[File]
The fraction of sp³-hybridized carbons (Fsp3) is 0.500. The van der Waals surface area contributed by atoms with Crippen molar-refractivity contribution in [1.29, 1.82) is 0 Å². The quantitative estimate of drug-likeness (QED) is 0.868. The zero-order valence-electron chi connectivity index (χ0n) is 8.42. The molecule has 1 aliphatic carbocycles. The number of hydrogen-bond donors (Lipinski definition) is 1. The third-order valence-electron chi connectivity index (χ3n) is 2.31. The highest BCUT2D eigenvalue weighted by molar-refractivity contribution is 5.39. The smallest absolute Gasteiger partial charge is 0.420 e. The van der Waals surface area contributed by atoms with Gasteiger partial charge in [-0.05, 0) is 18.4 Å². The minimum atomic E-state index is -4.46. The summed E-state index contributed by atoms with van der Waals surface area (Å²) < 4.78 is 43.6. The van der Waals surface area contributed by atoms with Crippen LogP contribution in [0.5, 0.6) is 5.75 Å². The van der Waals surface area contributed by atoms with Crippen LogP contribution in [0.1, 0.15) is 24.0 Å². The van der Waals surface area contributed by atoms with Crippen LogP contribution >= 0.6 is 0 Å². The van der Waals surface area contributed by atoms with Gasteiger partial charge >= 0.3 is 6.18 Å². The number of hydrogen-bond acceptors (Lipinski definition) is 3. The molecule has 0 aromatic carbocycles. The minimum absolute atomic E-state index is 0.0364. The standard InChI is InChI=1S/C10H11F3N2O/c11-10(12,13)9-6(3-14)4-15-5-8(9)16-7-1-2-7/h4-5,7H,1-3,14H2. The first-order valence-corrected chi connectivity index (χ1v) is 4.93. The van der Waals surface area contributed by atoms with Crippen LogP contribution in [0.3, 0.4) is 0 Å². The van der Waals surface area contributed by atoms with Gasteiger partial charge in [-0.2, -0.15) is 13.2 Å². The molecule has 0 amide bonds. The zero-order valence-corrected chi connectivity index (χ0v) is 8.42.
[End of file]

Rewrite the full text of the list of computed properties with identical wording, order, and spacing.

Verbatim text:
The fraction of sp³-hybridized carbons (Fsp3) is 0.500. The van der Waals surface area contributed by atoms with Crippen molar-refractivity contribution in [1.29, 1.82) is 0 Å². The quantitative estimate of drug-likeness (QED) is 0.868. The zero-order valence-electron chi connectivity index (χ0n) is 8.42. The molecule has 1 aliphatic carbocycles. The number of hydrogen-bond donors (Lipinski definition) is 1. The third-order valence-electron chi connectivity index (χ3n) is 2.31. The highest BCUT2D eigenvalue weighted by molar-refractivity contribution is 5.39. The smallest absolute Gasteiger partial charge is 0.420 e. The van der Waals surface area contributed by atoms with Gasteiger partial charge in [-0.05, 0) is 18.4 Å². The minimum atomic E-state index is -4.46. The summed E-state index contributed by atoms with van der Waals surface area (Å²) < 4.78 is 43.6. The van der Waals surface area contributed by atoms with Crippen LogP contribution in [0.5, 0.6) is 5.75 Å². The van der Waals surface area contributed by atoms with Crippen LogP contribution in [0.1, 0.15) is 24.0 Å². The van der Waals surface area contributed by atoms with Crippen LogP contribution >= 0.6 is 0 Å². The van der Waals surface area contributed by atoms with Gasteiger partial charge >= 0.3 is 6.18 Å². The number of hydrogen-bond acceptors (Lipinski definition) is 3. The molecule has 0 aromatic carbocycles. The minimum absolute atomic E-state index is 0.0364. The standard InChI is InChI=1S/C10H11F3N2O/c11-10(12,13)9-6(3-14)4-15-5-8(9)16-7-1-2-7/h4-5,7H,1-3,14H2. The first-order valence-corrected chi connectivity index (χ1v) is 4.93. The van der Waals surface area contributed by atoms with Crippen LogP contribution in [0.3, 0.4) is 0 Å². The van der Waals surface area contributed by atoms with Gasteiger partial charge in [-0.2, -0.15) is 13.2 Å². The molecule has 0 amide bonds. The zero-order valence-corrected chi connectivity index (χ0v) is 8.42.